The problems of the sugar industry are not new. As early as 1990 President Hoyte had raised concerns about its future, and had intimated the need for national consensus on the way forward for sugar. But this mostly fell on deaf ears, except for the WPA which made its position clear at the time. The WPA position then was that divestment of the industry should not mean and must not involve disposal of the sugar lands – they must remain public property. In 1990, Booker Tate was invited by President Hoyte to manage the industry on a management contract, an arrangement that came to an end in 2009. From that point a new Guysuco management board was reinstated. The current government owes the people of Guyana an explanation for why it maintained the structure of a top-heavy management board, even now as thousands of sugar workers, who have known nothing but sugar, are being sent home with no viable plan for their future.

Under normal circumstances, governments are expected to be even-handed . Given the lack of information on whether severance letters are also being handed out to the top heavy management board, we ask the question – How could the people who are part of the problem be relied on to find solutions? In light of the tragic news of two reported suicides by sugar workers since the layoffs, and to lessen despondency, uncertainly, and anxiety among sugar working families, it is well past the time for the government to fully explain its plans for the industry going forward. What plans, if any, are in place to meaningfully involve people in the communities in figuring out the future of sugar, the sugar lands, and the sugar assets?  The time is never too late to change course. Government is serious business.

Government is serious business period. In a country that now notoriously boasts the second highest suicide rate in the world, government must be more than serious business. In a country where domestic violence, and violence against women is now a sub-culture, government must be more than serious business. In a country where the families of the more than 400 young men who were murdered extra-judicially still wait for justice, government must be more than serious business. In a country where the top .5% of the population owns and controls most of the wealth and decision making, government must be more than serious business.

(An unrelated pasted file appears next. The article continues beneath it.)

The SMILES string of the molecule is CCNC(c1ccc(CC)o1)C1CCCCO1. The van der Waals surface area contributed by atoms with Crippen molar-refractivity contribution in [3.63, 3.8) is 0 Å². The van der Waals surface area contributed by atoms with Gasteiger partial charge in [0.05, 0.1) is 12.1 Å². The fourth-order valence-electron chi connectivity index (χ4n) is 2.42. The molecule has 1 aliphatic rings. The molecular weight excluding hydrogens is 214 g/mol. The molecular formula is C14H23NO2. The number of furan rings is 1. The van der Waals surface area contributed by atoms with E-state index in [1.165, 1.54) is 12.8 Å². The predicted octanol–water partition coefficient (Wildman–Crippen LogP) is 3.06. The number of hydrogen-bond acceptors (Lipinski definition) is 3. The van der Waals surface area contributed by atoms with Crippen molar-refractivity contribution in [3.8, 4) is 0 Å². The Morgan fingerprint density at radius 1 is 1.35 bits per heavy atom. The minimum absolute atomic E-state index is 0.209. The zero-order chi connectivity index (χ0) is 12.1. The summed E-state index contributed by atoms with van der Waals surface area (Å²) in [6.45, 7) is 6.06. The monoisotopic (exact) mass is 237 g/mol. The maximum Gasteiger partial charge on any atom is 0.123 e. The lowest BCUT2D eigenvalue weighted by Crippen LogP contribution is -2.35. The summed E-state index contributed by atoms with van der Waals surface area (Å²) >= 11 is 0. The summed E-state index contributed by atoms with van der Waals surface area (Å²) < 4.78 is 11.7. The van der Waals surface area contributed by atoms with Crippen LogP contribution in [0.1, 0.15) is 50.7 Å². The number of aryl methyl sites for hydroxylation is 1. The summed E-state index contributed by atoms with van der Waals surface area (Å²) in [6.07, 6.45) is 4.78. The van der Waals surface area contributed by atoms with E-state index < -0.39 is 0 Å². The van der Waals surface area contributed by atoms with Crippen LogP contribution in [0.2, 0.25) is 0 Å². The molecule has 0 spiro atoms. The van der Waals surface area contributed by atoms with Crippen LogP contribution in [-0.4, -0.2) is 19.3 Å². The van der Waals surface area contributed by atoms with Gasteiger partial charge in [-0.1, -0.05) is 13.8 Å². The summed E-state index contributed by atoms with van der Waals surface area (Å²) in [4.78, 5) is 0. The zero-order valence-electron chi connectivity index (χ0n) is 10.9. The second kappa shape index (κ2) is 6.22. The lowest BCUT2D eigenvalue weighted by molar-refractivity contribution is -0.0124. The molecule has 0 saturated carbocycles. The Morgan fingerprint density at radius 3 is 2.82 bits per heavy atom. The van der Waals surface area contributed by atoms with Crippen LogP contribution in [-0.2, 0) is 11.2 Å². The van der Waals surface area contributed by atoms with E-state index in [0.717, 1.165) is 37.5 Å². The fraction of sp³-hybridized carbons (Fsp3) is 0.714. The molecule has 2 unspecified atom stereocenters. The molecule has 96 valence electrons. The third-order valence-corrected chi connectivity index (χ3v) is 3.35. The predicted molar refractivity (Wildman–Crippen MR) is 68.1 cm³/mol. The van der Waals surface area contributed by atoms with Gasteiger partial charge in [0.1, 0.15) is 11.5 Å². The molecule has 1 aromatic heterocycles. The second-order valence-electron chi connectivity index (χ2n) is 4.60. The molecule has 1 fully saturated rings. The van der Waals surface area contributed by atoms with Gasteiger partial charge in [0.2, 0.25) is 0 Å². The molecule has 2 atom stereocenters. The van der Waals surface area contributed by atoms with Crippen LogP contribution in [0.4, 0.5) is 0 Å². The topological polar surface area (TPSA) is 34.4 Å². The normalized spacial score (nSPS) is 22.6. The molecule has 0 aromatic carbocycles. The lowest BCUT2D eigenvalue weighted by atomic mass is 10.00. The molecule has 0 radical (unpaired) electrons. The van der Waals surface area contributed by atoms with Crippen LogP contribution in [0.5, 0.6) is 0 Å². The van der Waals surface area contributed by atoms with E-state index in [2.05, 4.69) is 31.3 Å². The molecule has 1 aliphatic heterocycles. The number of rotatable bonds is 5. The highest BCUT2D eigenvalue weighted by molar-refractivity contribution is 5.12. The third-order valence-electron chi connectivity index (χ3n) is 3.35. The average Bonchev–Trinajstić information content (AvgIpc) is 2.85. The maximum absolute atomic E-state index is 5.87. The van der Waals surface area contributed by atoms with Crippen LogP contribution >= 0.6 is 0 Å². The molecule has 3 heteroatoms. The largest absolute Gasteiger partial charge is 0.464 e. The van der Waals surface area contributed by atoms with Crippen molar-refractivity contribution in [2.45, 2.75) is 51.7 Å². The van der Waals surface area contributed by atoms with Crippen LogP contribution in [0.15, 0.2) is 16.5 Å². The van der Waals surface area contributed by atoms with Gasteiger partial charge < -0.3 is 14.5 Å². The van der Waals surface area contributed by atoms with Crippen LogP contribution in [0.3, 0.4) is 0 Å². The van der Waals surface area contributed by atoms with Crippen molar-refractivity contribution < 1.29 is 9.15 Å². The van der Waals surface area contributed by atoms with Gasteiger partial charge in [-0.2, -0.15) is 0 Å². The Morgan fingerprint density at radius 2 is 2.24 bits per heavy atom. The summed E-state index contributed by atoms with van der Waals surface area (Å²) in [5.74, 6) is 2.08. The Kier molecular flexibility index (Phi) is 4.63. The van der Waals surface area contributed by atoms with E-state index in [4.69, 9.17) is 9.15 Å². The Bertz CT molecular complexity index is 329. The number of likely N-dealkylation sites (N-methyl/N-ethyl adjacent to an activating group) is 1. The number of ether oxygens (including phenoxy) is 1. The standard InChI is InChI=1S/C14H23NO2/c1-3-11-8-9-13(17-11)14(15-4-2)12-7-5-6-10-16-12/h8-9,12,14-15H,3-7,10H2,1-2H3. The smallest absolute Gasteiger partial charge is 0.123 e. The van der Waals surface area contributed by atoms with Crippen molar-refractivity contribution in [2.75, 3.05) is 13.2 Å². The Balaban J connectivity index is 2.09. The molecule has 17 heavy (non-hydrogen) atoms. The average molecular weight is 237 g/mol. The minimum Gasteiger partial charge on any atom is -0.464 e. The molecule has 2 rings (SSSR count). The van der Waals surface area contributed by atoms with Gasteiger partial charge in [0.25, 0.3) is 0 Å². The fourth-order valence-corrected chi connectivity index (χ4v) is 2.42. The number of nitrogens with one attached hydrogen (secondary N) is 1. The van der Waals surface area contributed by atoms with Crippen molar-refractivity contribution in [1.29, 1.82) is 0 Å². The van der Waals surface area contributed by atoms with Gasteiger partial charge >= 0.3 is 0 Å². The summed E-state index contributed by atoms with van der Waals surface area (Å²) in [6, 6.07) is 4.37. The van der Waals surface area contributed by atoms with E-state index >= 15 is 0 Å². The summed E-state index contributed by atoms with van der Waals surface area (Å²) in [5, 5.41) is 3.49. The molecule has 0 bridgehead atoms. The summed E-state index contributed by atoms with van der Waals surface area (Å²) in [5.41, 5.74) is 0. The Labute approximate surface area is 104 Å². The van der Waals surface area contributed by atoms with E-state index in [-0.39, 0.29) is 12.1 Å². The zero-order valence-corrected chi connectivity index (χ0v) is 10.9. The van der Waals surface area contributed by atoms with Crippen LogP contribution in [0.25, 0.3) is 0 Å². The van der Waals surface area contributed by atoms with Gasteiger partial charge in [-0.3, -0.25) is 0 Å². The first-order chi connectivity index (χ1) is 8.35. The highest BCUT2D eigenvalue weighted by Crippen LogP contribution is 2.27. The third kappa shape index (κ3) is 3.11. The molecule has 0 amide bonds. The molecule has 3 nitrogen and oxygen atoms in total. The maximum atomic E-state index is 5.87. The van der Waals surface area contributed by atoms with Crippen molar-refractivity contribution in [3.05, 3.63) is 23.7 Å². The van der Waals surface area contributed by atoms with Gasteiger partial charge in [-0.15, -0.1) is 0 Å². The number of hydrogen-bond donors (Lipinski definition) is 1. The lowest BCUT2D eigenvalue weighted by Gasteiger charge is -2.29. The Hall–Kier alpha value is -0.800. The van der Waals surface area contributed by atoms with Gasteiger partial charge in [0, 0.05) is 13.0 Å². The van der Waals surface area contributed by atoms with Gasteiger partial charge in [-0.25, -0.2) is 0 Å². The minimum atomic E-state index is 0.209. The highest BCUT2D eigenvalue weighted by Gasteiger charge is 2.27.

As a country we can do better.  The certainty that we could do better was the reason for the formation of the Working Peoples Alliance in 1974, and to see a government which includes the WPA falter on the most basic of ideals, gives us cause to pause and question. We think it necessary to remind our colleagues from the WPA in the government, that for decades our slogan was “BREAD AND JUSTICE.” Further, when the Economic Recovery Program (ERP) was put in place in 1989, the WPA called for investment in the people.  It was not for nothing that the people renamed the ERP the Empty Rice Pot. Today, the government is following through on the approach of its predecessor, and is investing in the top .5% of the population to the detriment of the people. They invest in politicians, contractors, consultants, and those who seek to leech off the sweat of the working people. We remind those in power today of the APNU-AFC Manifesto for the 2015 elections, where they committed to “establish and entrench an inclusionary democracy through the appointment of a Government of National Unity which would create opportunities for the participation of citizens and their organisations in the management and decision-making processes of the state, with particular emphasis on the areas of decision-making that affect their well-being.” We ask the government, were these empty promises?

We say now, and we say boldly, if this government does not recognize the wrong turns it has made, if it does not change course, if it does not embrace and lift up those most downtrodden among the population, it is doomed to failure like its predecessors.